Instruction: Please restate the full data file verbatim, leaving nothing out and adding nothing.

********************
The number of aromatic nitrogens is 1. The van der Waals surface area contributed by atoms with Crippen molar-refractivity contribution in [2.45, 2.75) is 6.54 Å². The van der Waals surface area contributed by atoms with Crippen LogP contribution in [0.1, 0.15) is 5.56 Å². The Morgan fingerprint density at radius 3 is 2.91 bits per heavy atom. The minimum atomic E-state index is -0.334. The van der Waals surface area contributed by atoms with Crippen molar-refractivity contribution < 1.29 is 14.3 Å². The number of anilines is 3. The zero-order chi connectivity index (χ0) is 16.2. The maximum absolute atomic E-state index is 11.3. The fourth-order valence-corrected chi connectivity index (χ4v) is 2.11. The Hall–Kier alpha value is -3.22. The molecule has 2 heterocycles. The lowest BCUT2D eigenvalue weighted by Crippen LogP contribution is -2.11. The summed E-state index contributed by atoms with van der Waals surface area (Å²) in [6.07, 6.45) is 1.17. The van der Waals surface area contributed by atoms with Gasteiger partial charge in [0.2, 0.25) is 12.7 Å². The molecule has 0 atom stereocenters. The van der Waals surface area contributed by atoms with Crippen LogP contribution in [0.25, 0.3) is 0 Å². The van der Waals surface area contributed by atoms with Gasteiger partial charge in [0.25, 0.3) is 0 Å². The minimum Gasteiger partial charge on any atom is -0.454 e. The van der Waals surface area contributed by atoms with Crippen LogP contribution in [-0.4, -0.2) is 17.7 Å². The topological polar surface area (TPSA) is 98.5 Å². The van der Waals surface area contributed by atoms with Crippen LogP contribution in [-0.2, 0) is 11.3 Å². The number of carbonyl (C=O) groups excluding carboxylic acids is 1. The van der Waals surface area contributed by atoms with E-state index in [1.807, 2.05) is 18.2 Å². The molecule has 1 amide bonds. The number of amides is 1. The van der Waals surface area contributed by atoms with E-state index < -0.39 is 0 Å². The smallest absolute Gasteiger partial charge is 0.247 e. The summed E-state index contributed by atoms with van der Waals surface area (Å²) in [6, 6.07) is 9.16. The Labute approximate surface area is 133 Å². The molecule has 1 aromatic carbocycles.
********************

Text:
The number of aromatic nitrogens is 1. The van der Waals surface area contributed by atoms with Crippen molar-refractivity contribution in [2.45, 2.75) is 6.54 Å². The van der Waals surface area contributed by atoms with Crippen LogP contribution in [0.1, 0.15) is 5.56 Å². The Morgan fingerprint density at radius 3 is 2.91 bits per heavy atom. The minimum atomic E-state index is -0.334. The van der Waals surface area contributed by atoms with Crippen molar-refractivity contribution < 1.29 is 14.3 Å². The number of anilines is 3. The zero-order chi connectivity index (χ0) is 16.2. The maximum absolute atomic E-state index is 11.3. The fourth-order valence-corrected chi connectivity index (χ4v) is 2.11. The Hall–Kier alpha value is -3.22. The molecule has 2 heterocycles. The lowest BCUT2D eigenvalue weighted by Crippen LogP contribution is -2.11. The summed E-state index contributed by atoms with van der Waals surface area (Å²) in [6.07, 6.45) is 1.17. The van der Waals surface area contributed by atoms with Gasteiger partial charge in [0.2, 0.25) is 12.7 Å². The molecule has 0 atom stereocenters. The van der Waals surface area contributed by atoms with Crippen LogP contribution in [0.25, 0.3) is 0 Å². The van der Waals surface area contributed by atoms with Gasteiger partial charge in [0.25, 0.3) is 0 Å². The minimum Gasteiger partial charge on any atom is -0.454 e. The van der Waals surface area contributed by atoms with Crippen LogP contribution in [-0.4, -0.2) is 17.7 Å². The topological polar surface area (TPSA) is 98.5 Å². The van der Waals surface area contributed by atoms with Crippen LogP contribution in [-0.2, 0) is 11.3 Å². The number of carbonyl (C=O) groups excluding carboxylic acids is 1. The van der Waals surface area contributed by atoms with E-state index in [1.807, 2.05) is 18.2 Å². The molecule has 1 amide bonds. The number of amides is 1. The van der Waals surface area contributed by atoms with E-state index < -0.39 is 0 Å². The smallest absolute Gasteiger partial charge is 0.247 e. The summed E-state index contributed by atoms with van der Waals surface area (Å²) in [6, 6.07) is 9.16. The Labute approximate surface area is 133 Å². The molecule has 1 aromatic carbocycles.